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5 tips for taking better photos: A blog post from Chuck Greeson

02.05.2015 | By: Texas Wesleyan University
With today’s technology, everyone can be a photographer. University photographer Chuck Greeson shares his tips for taking better photos with a new camera or smartphone.

So you just got a new camera or you have been using your iPhone and you think you’re the next Ansel Adams. I mean its just pushing a button and you’re a professional, right? NOPE.

It has taken me years to perfect and I am constantly learning something new everyday. Here are my top 5 tips on taking better photos.

1. Know your camera

Your fancy new camera is great but I believe the first step in taking amazing photos is to know what it can do. Read your manual! Trust me it will help. Even if you are using your iPhone, know what it can do. Play with the settings and get familiar.

2. Fill the frame

The great photographer Robert Capa once said, “If your pictures aren't good enough, you're not close enough.” I don’t think he meant using the camera’s zoom.

Use your feet get close and fill the frame. The iPhone may have a good camera built in, but as soon as you use the zoom function on it, you can kiss your image quality goodbye. 

3. Look for good light

Nobody likes to take a picture with the sun blaring right in his or her eyes. Also, nobody likes to look at those pictures. The harsh light from the sun can either cause harsh shadows all over someone’s face or wash all of the shadows out.

Keep the sun at their back or stay in the shade. The pictures will definitely look better.

Also shooting at dusk is a photographer’s best friend. You will commonly hear this as the magic hour or golden hour. Simply put it’s the hour before and after the sun has set.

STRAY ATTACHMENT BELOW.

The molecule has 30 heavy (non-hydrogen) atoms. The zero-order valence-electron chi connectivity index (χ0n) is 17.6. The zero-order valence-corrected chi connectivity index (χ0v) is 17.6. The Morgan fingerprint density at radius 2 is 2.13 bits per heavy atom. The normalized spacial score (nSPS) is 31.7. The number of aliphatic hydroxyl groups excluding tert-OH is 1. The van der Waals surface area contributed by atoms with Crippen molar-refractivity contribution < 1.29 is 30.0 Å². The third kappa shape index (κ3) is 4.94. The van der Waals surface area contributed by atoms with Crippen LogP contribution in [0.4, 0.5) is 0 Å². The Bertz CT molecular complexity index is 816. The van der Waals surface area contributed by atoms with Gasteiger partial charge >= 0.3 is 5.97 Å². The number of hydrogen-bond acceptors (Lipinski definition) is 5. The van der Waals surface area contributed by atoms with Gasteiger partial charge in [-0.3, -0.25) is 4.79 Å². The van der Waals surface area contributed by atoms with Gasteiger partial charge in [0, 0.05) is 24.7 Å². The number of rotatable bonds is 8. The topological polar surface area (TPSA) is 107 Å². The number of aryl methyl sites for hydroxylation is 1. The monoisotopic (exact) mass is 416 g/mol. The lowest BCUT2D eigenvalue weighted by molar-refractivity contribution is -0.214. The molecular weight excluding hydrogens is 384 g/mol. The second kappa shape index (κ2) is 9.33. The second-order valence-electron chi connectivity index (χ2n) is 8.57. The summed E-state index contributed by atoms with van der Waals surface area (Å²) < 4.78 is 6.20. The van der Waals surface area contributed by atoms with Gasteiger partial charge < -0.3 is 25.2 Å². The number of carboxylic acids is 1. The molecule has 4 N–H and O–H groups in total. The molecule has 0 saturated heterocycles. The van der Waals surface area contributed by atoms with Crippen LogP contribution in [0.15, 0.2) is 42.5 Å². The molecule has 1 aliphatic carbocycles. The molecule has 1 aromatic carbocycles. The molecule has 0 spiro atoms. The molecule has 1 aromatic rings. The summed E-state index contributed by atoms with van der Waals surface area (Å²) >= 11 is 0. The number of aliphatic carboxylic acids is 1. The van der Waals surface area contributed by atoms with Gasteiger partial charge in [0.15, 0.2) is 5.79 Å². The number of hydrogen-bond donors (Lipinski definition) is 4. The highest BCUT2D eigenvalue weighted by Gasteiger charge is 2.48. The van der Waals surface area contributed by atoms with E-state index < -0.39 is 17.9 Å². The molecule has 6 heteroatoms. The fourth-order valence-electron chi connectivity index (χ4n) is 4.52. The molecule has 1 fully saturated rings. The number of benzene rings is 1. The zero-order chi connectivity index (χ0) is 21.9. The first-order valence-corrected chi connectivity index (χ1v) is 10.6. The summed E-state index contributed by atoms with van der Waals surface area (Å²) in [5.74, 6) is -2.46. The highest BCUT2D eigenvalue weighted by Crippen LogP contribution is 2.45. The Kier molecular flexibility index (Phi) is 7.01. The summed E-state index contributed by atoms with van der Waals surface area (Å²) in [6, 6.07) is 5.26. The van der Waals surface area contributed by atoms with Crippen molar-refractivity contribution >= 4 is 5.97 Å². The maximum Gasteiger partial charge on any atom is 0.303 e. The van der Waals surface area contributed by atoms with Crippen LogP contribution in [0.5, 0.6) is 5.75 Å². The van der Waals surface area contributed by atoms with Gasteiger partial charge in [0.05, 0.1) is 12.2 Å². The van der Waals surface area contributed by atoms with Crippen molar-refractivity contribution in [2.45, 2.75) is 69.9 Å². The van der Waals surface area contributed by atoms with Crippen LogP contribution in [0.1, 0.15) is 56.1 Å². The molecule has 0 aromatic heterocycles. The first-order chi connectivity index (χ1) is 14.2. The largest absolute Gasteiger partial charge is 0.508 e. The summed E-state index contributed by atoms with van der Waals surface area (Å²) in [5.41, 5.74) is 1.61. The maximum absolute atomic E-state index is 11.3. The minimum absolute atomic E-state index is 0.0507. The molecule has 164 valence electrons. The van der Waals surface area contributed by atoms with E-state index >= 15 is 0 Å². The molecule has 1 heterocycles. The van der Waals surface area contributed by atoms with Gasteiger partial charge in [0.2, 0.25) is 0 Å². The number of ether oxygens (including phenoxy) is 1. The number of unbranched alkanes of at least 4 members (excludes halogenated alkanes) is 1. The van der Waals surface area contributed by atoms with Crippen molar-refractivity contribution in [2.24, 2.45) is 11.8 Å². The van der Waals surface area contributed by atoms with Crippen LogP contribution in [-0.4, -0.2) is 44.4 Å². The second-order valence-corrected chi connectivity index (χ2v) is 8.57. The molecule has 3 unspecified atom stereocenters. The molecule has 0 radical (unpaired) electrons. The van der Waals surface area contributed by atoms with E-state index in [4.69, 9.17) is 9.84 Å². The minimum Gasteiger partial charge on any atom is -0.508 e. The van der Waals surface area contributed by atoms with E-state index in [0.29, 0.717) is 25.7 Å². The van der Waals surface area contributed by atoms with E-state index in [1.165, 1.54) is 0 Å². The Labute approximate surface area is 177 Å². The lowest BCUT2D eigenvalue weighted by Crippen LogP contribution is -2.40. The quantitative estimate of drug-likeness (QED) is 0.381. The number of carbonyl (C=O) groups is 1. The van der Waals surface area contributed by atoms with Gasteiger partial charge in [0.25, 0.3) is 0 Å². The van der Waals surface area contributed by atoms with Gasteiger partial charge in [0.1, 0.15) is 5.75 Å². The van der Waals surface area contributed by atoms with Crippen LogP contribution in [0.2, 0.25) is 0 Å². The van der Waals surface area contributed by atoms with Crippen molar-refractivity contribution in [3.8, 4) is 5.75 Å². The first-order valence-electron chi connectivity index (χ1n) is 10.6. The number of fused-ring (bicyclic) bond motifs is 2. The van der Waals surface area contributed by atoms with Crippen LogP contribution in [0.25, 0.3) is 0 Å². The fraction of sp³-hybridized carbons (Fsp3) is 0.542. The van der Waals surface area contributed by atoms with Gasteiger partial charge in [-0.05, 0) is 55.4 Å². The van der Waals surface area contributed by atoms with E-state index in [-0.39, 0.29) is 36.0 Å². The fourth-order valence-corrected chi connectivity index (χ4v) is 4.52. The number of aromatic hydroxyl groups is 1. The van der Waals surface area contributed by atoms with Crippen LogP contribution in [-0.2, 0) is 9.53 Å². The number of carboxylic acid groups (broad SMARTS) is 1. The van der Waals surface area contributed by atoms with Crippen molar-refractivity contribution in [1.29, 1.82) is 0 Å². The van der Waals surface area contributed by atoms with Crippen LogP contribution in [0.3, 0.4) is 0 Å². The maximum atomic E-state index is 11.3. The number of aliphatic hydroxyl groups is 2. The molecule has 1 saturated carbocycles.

Good lighting makes great photos. (And I don’t mean using your camera’s flash, but that’s a whole other topic of discussion that I could go on for days about!)

4. Use two hands

Unless you’re going for a blurred photo effect or you want to show movement in your photo, use two hands when taking your photos. Hold your elbows in close to your rib cage and press the shutter button as you exhale, this will keep you more relaxed and will prevent camera shake.

Also, after taking the photo continue to hold the camera up. Sometimes, after taking the photo you will want to bring the camera down immediately after you hear the shutter release. Holding the camera up for a few seconds after the shutter releases will stabilize the camera more and your photos will be crisper.

5. Composition or the Rule of Thirds

Don’t just put your subject directly in the center of the frame! Our brains naturally break things down into patterns, but having things slightly off-center is appealing.

In photography there's actually a very simple method of composing called the "Rule of Thirds" that takes advantage of this. Basically, you cut the frame into thirds horizontally and vertically.

- Chuck Greeson, Texas Wesleyan photographer and videographer

Questions? Contact Chuck.

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